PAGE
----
After taking the printer out of the box, I just needed to install the 10 single ink cartridges: Matte Black, Photo Black, Gray, Cyan, Magenta, Yellow, Photo Cyan, Photo Magenta, Red, and Green. The driver now installed on a Dell Inspiron 530 Intel Core 2 Quad PC, it was finally time to print. Or in my case, select the images to test print.

The Pixma Pro9500 Mark II printer utilizes a 4800×2400 dpi FINE print head, two separate paper paths, and a new printer driver. The printer is compatible with Mac OX X v.10.2.8 to 10.5.x and PCs running Windows XP/2000/Vista/7. The printer connects to computers via USB 2.0 and direct printer ports—no FireWire and no Ethernet. The printer can output 16-bit files.

The 10-color PIXMA Pro9500 Mark II printer uses Canon’s professional Lucia brand pigment-based inks. The printer was designed to output great B&W prints as well as color. Its ink system includes gray, black and matte black cartridges for printing of monochrome photographs on both fine art paper and glossy photo paper.

The printer comes with both Windows & MAC OS X: Easy-PhotoPrint Pro, Easy-PhotoPrint EX, CD-LabelPrint and Adobe Photoshop Elements 6, however most professional photographers are likely to print from whichever version of Photoshop they are using. Using the included software allows you to print directly from Photoshop and also print RAW images. These options allowed me numerous options to choose from with my inventory of prints.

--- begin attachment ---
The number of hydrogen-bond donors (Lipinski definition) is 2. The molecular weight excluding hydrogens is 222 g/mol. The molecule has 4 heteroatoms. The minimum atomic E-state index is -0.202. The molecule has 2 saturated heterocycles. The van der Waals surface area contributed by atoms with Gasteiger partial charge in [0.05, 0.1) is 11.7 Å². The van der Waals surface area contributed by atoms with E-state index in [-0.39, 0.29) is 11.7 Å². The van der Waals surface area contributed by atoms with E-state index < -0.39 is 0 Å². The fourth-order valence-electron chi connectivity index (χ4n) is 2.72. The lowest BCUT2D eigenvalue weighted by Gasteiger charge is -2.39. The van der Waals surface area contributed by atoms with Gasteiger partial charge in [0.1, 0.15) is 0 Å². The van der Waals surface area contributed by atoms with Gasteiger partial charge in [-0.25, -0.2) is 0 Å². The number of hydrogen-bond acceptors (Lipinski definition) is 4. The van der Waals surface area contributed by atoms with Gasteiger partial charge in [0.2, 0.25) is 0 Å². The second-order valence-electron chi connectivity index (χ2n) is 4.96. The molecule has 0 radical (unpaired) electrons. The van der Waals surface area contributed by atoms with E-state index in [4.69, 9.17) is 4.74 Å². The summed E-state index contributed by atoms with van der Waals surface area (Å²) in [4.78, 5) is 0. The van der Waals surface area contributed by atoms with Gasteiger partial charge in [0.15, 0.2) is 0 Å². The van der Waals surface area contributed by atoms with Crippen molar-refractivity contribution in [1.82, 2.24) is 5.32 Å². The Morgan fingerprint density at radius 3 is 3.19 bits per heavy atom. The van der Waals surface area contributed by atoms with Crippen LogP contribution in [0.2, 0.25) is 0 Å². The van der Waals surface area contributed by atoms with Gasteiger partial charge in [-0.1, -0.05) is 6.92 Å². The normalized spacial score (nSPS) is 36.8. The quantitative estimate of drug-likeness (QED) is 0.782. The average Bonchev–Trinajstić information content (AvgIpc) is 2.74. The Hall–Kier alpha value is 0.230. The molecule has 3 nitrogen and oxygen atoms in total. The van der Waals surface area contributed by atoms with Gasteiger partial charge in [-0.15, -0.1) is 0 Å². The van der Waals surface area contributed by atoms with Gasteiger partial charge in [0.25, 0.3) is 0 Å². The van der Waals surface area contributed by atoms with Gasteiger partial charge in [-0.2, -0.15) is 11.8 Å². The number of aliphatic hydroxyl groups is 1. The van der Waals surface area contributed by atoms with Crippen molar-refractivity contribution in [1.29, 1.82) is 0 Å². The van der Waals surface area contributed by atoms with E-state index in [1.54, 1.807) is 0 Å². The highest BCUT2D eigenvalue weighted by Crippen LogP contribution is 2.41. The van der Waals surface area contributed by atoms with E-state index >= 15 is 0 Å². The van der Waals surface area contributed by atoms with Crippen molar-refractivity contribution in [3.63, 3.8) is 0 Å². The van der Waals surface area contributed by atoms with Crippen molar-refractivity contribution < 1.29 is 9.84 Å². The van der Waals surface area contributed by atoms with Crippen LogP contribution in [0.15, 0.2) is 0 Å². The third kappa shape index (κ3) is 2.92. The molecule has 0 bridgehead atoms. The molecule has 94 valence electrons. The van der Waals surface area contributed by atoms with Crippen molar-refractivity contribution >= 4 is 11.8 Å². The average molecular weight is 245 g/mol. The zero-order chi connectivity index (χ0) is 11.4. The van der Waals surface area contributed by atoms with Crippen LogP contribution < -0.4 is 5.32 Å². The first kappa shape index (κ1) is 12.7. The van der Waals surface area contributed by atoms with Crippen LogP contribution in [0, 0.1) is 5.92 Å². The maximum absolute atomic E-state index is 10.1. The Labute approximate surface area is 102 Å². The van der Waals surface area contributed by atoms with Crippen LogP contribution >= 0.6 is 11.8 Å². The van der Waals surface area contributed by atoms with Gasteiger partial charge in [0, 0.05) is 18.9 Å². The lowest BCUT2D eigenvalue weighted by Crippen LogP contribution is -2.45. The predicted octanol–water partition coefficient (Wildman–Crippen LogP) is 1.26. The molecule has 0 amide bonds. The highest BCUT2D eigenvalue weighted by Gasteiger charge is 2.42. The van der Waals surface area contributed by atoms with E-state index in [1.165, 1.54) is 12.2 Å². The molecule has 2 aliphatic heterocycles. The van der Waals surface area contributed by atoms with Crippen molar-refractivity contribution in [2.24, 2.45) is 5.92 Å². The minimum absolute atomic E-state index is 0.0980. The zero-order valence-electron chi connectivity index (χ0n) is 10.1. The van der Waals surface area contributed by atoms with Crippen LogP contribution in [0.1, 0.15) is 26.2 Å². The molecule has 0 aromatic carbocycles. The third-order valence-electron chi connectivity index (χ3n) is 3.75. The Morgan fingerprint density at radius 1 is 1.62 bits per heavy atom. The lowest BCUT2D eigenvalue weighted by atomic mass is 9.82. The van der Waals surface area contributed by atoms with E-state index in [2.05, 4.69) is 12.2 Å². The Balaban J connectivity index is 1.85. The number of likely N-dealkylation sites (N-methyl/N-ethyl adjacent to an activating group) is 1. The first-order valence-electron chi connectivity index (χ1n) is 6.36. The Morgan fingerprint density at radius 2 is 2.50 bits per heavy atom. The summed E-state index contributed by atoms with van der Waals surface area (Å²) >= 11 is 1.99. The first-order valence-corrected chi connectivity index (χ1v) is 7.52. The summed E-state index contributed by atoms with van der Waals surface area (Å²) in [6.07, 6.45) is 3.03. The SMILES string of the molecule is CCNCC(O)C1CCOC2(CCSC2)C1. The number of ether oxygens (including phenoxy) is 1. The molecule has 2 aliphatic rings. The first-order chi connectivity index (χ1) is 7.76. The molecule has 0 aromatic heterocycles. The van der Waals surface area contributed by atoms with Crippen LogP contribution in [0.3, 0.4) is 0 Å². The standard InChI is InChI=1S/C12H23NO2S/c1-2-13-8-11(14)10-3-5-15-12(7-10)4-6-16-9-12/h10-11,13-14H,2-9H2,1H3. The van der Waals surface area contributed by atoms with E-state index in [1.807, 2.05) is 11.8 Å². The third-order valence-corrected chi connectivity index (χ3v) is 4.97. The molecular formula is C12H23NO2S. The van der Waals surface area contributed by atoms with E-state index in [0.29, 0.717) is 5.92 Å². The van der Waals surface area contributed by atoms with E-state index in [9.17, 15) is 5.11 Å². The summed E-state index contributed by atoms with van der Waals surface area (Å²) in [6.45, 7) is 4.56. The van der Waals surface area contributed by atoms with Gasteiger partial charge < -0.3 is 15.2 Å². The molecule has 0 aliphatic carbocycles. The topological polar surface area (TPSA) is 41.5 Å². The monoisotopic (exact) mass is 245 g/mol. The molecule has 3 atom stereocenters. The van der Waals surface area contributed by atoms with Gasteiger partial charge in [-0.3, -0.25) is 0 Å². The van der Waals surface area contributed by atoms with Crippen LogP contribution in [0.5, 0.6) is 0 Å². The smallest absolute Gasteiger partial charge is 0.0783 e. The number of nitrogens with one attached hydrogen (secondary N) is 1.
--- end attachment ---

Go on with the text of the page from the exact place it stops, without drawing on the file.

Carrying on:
Test Use

Ali. Photograph © Carrie Konopacki.

My goal was to find the most luminous, vibrant color photos and the black and white images with high levels of contrast, shadows and depth of field. And also throw in some sepia. For my printer tests, I used a variety of media, including: Canon Inkjet art & photo paper,  Fine Art paper “Museum Etching”, Fine Art paper “ Photo Rag”, Fine Art Paper, Premium Matte, Photo Paper Plus Semi Gloss, Hahnemühle Matte FineArt, Kodak Premium Photo Paper (Matte), and Kodak Photo Paper (Gloss).